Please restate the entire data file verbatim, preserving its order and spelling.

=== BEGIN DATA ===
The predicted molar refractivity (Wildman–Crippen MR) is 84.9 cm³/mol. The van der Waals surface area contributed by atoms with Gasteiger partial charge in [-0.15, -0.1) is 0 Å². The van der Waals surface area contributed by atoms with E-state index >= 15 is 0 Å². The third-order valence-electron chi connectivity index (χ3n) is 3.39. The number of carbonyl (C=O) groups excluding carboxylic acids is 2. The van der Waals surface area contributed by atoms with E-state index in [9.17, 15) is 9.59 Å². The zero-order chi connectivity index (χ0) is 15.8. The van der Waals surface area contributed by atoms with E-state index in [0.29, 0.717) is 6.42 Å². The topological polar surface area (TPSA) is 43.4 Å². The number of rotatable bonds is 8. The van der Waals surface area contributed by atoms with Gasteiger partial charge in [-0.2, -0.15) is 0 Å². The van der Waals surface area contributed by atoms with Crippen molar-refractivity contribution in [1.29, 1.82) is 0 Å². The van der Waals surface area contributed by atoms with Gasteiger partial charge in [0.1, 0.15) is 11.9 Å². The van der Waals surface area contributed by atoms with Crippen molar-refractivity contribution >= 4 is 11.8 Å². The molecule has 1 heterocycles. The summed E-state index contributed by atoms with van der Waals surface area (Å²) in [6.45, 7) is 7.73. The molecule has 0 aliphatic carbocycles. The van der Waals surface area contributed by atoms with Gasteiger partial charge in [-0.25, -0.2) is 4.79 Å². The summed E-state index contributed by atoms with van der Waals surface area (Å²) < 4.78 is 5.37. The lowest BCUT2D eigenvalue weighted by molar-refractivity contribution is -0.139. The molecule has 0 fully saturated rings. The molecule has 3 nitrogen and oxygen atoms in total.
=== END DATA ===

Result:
The predicted molar refractivity (Wildman–Crippen MR) is 84.9 cm³/mol. The van der Waals surface area contributed by atoms with Gasteiger partial charge in [-0.15, -0.1) is 0 Å². The van der Waals surface area contributed by atoms with E-state index >= 15 is 0 Å². The third-order valence-electron chi connectivity index (χ3n) is 3.39. The number of carbonyl (C=O) groups excluding carboxylic acids is 2. The van der Waals surface area contributed by atoms with E-state index in [9.17, 15) is 9.59 Å². The zero-order chi connectivity index (χ0) is 15.8. The van der Waals surface area contributed by atoms with E-state index in [0.29, 0.717) is 6.42 Å². The topological polar surface area (TPSA) is 43.4 Å². The number of rotatable bonds is 8. The van der Waals surface area contributed by atoms with Gasteiger partial charge in [-0.2, -0.15) is 0 Å². The van der Waals surface area contributed by atoms with Crippen molar-refractivity contribution in [1.29, 1.82) is 0 Å². The van der Waals surface area contributed by atoms with Gasteiger partial charge in [0.1, 0.15) is 11.9 Å². The van der Waals surface area contributed by atoms with Crippen molar-refractivity contribution >= 4 is 11.8 Å². The molecule has 1 heterocycles. The summed E-state index contributed by atoms with van der Waals surface area (Å²) in [6.45, 7) is 7.73. The molecule has 0 aliphatic carbocycles. The van der Waals surface area contributed by atoms with Gasteiger partial charge in [-0.25, -0.2) is 4.79 Å². The summed E-state index contributed by atoms with van der Waals surface area (Å²) < 4.78 is 5.37. The lowest BCUT2D eigenvalue weighted by molar-refractivity contribution is -0.139. The molecule has 0 fully saturated rings. The molecule has 3 nitrogen and oxygen atoms in total.